According to top federal reserve officials and economists, the government's actions will encourage big financial players to make even riskier gambles in the future. Indeed, the government is in the process of giving hundreds of billions - if not trillions - of dollars and guarantees to hedge funds (hedge funds are some of the biggest speculators of all). Indeed, the various bailout programs are giving huge sums to companies that make money by pushing paper around without actually producing any useful goods or services.

The heads of the big banks and financial companies are also getting huge bonuses even though they have driven their companies so far into the ditch that they need government bailouts. Even Paul Volcker says the incentive system is broken. Indeed, the government is making the CEOs richer by giving them billions of dollars of bailout money with which to feather their own nests.

And credit derivatives [at least to the extent they are naked, unregulated and opaque] act as a parasite on the real economy: credit default swap buyers bet that the referenced company will go down the tubes (see this and this). And yet the government is allowing the credit default swap trades to increase, driving CDS spreads against many companies and governments to reach all-time highs.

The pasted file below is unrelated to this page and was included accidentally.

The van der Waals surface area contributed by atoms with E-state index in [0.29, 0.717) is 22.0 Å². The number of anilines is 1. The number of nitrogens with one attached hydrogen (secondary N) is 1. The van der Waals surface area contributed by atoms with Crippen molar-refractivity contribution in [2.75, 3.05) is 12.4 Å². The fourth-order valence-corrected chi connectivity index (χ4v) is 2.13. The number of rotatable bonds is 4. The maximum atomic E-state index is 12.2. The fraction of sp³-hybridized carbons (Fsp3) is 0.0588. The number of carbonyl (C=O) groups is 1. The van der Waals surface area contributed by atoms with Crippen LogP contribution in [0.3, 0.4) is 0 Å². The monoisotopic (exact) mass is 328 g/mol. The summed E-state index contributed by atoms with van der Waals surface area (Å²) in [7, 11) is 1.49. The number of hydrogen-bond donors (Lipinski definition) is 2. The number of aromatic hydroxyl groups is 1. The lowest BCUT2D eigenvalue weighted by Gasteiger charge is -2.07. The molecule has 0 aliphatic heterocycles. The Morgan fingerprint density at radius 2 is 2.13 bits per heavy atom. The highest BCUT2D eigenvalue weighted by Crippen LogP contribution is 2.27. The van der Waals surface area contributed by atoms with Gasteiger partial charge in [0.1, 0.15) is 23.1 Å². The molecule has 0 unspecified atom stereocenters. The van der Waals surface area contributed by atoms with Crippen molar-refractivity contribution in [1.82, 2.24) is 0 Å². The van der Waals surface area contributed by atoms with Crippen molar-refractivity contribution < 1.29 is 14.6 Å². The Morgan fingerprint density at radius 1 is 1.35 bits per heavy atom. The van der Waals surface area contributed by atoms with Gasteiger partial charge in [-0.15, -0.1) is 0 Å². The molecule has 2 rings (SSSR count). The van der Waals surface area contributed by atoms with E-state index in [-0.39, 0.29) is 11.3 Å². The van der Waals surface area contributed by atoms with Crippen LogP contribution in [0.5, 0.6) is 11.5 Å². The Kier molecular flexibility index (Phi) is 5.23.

The Government is Poisoning the Real Economy

Not only is the parasite being boosted by government actions, but the patient - the real economy - is being poisoned.

Manufacturing has been shipped out of America for decades, and the government is still actively encouraging companies to move manufacturing abroad.

Taxpayers will be on the hook for trillions of dollars of obligations through taxes/or inflation (even Bernanke has admitted that inflation is a tax, because people have less money in their pockets after buying necessities). So Americans will be able to save less.

And government has not only failed to require that companies accurately report their finances - so that investors can know which companies are stable and productive - but it has actually thwarted such accuracy. For example:

  • A government agency prevented the SEC from investigating multi-billion dollar Ponzi-schemer Stanford
  • As of 2006:
    "President George W. Bush has bestowed on his intelligence czar ... broad authority, in the name of national security, to excuse publicly traded companies from their usual accounting and securities-disclosure obligations."